Ponce City Market’s food hall is hardly your ordinary food court. Looking around, every restaurant screams individual style in beautiful details and unique craftsmanship just as loudly as they broadcast their menus. Nonetheless, building for these culinary stalls is an exercise in maximizing detail in a minimum of space. Every inch counts when all of them are so visible while your order and eat. We rose to the tiny-space challenge for three of Ponce City’s most visible eateries, H&F Burger, Hop’s Chicken and Spiller Park Coffee.
Linton Hopkins kind of owns the rightmost corner of the PCM food hall. As soon as you walk in, Hop’s Chicken draws you in with the bright, white glow of a glossy diner. We amped up the joint’s simple, two-window design with glowing maple countertops with bull-nose fronts that beg a good lean while you’re waiting for your biscuits. We also created shallow, shiny cabinets to allow Hop’s to display the South’s most-beloved condiments (hot sauce and Duke’s mayonnaise, of course) in blazing, Warhol-esque repetition. The whole space is super simple but works really well together. Pared down to the basics, engineering and craft are on display just as vividly as the red rows of Krystal next to the pick-up window.
Next door, you’ll find the opposite end of the spectrum. H&F Burger serves up Atlanta’s most coveted burger over our walnut bar tops and the city’s best craft beers on coordinating drink ledges. We also collaborated with Square Feet Studio to create overhead cabinets and other small millwork details throughout the space. Cozy and pub-like, it’s a stark contrast to Hop’s sunny façade right next door, and the perfect place to duck into for a quick lunch or an intimate chat, away from the main hall’s bustle.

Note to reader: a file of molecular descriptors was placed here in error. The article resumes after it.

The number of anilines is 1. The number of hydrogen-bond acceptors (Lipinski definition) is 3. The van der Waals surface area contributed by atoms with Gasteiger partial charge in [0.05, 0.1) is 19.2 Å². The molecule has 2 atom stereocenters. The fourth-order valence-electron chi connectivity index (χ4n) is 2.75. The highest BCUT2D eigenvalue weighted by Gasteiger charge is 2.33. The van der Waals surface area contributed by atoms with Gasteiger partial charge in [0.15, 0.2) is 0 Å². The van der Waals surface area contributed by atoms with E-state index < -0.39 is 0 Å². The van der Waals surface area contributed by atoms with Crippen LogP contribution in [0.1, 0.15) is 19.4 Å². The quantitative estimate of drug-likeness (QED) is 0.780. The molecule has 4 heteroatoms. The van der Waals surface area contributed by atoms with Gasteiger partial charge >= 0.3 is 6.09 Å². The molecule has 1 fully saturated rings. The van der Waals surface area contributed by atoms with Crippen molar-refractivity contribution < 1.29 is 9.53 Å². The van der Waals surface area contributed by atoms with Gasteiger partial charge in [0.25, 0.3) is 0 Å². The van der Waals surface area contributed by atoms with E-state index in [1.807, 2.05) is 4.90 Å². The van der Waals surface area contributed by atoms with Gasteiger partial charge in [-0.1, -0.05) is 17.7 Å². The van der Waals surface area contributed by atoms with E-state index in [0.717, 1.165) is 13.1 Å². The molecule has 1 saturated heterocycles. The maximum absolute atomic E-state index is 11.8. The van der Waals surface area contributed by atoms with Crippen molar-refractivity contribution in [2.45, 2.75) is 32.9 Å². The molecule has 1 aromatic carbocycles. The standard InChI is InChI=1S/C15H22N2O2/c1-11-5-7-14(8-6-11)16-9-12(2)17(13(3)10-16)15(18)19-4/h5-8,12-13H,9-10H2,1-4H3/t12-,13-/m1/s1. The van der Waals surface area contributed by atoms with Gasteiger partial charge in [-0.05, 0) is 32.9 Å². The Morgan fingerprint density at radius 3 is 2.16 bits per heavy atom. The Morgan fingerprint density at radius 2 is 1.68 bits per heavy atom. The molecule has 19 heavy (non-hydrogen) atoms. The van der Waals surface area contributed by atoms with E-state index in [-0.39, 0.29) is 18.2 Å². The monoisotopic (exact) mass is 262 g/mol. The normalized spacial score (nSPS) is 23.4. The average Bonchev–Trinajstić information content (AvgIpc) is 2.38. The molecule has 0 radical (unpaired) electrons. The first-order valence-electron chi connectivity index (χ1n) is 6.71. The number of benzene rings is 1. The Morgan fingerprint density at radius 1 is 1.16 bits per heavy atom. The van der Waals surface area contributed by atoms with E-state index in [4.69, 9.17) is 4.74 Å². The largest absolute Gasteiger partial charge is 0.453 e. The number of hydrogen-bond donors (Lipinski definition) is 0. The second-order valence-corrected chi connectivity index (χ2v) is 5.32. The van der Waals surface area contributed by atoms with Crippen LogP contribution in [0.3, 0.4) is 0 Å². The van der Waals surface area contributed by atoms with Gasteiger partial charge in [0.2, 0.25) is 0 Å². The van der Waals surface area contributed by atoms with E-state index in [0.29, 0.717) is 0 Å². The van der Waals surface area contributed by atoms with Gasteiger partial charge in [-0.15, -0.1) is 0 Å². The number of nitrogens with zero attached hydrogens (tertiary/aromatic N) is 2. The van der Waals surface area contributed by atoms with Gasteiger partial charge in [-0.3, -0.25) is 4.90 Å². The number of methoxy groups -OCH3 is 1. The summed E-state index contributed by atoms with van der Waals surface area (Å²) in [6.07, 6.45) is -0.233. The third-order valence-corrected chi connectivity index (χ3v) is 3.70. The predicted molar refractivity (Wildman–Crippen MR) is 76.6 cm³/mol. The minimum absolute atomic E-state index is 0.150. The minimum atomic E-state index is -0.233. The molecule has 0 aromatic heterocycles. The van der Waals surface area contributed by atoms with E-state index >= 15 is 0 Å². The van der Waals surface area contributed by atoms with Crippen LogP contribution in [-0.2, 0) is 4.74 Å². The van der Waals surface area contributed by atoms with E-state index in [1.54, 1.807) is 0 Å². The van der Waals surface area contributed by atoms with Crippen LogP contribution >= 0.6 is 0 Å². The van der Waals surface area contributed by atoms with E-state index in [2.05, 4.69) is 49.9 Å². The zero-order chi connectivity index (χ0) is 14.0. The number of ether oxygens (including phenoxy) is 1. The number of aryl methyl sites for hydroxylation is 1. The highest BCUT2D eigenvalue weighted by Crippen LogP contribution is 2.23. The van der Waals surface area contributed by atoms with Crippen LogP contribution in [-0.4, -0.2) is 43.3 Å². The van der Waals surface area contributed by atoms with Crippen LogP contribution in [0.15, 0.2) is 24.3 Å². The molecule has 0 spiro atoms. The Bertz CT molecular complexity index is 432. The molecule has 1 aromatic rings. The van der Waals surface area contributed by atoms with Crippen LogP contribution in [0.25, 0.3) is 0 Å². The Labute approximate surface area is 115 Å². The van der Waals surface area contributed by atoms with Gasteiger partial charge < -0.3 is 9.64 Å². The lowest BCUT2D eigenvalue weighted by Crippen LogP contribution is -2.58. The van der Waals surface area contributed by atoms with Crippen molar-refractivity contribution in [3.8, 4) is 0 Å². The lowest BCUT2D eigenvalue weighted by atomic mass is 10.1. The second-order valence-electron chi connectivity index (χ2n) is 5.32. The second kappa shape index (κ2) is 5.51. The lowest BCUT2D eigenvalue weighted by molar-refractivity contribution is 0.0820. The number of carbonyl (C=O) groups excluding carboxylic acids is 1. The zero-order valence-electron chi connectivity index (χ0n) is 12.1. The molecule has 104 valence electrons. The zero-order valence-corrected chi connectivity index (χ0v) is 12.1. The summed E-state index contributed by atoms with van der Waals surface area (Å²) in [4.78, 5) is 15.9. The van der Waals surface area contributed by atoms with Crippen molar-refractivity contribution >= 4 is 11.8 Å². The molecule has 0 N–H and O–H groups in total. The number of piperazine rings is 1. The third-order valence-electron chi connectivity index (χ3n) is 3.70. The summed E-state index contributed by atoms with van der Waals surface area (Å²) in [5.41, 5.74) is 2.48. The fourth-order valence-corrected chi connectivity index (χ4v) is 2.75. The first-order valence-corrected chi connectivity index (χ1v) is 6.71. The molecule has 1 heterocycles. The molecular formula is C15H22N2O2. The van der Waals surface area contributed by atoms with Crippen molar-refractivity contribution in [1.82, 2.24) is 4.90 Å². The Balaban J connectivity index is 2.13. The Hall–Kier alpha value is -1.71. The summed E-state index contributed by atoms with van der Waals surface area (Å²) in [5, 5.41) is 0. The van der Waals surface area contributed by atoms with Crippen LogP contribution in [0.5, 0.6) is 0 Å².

We also engineered and fabricated the pillar-ringing racetrack bar that encircles Spiller Park Coffee, right across the aisle from Hopkins’ eateries. A new concept from Hugh Acheson (Empire State South) and Dale Donchey (Octane Coffee), the vibe is vintage baseball and utterly collegiate. We met the aesthetic with a milk-painted red bar set on a base of tubular steel. Like the other two spaces above, this was a job that was all about the details—difficult to fabricate, challenging to engineer, and reliant on a thousand tiny details that are visible 360-degrees around the space. We were excited to work directly with Jamestown on this little bar-in-the-round.